“Specials (Uglies #3)” by Scott Westerfeld
Genre: Young Adult Fiction, Science Fiction
The words have sent chills down Tally’s spine since her days as a repellent, rebellious ugly. Back then Specials were a sinister rumor — frighteningly beautiful, dangerously strong, breathtakingly fast. Ordinary pretties might live their whole lives without meeting a Special. But Tally’s never been ordinary.
And now she’s been turned into one of them: a superamped fighting machine, engineered to keep the uglies down and the pretties stupid.
The strength, the speed, and the clarity and focus of her thinking feel better than anything Tally can remember. Most of the time. One tiny corner of her heart still remembers something more.
Still, it’s easy to tune that out — until Tally’s offered a chance to stamp out the rebels of the New Smoke permanently. It all comes down to one last choice: listen to that tiny, faint heartbeat, or carry out the mission she’s programmed to complete. Either way, Tally’s world will never be the same.
I’m still not sure how I feel about this book. It irks me a bit that the second and third books in the series are “starting from scratch” so to speak. The previous books have all this action and suspense building up to the last pages. Then there’s a chunk time missing between the end of a book and the next one and Tally is a completely different person. I get that it’s really not her choice but I’d like to see what happened in that missing time period.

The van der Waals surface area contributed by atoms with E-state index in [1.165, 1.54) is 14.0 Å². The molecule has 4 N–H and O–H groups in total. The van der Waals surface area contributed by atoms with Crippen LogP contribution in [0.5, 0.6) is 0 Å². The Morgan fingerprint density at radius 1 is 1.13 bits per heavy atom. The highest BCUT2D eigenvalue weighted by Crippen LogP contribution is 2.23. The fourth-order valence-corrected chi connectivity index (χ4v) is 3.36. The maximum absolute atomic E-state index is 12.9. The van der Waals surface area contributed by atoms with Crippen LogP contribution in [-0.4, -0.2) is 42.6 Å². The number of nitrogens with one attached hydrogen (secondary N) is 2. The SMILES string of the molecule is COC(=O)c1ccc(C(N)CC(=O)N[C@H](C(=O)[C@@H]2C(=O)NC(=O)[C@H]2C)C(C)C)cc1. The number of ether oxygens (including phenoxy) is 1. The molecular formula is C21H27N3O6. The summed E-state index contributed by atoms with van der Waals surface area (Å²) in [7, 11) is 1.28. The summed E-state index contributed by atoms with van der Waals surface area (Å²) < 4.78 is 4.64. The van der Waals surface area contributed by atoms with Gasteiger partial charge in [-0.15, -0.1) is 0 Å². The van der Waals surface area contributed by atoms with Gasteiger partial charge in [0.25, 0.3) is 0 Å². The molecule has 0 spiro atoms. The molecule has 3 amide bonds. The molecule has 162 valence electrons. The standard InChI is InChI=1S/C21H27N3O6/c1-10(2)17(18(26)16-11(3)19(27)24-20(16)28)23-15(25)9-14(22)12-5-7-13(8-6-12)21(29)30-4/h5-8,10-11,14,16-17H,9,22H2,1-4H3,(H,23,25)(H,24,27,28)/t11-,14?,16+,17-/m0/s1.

With each book in the series, Westerfeld seems to be opening the world up just a bit more. I am the type of person who wants to know everything right now but I appreciate him spreading it out into easier to digest nuggets of knowledge. This time around we learn that the world is bigger than Uglyville/Pretty Town. The fact that he kept this from the reader adds to the fear and horror when we realize that Dr. Cable and her people really are insane. It’s also a scary thought that other cities couldn’t step in thus letting crazy people do whatever they wanted to their citizens.
Perhaps it was intentional but Tally and Shay were wearing on my last nerves. Maybe it was just a combination of all the surgeries, generally teen girl cattiness, and spending too much time around each other but all of their fighting and anger was just annoying. The “special” version of the two of them is by far my least favorite version of them.
The story was enjoyable enough. I appreciated that Westerfeld didn’t ‘wimp’ out on the story. Bad things happened, people had to die, basically the book wasn’t a fairy tale. Things never happen the way you want them to. The book was fairly action packed. It was reminiscent of the first two books but unique enough to not be boring.
The ending was a bit…odd. I can’t believe that a tiny prick to Dr. Cable was all it took to make her “normal” again. I was just under the assumption she was just insane and did all these things to other people to make them like her. I didn’t like the last chapter too much. It just seems like Tally wants to be a pain the butt to someone all the time. She can’t just be normal.
It was an okay end to the trilogy. It wasn’t everything I hoped it would be.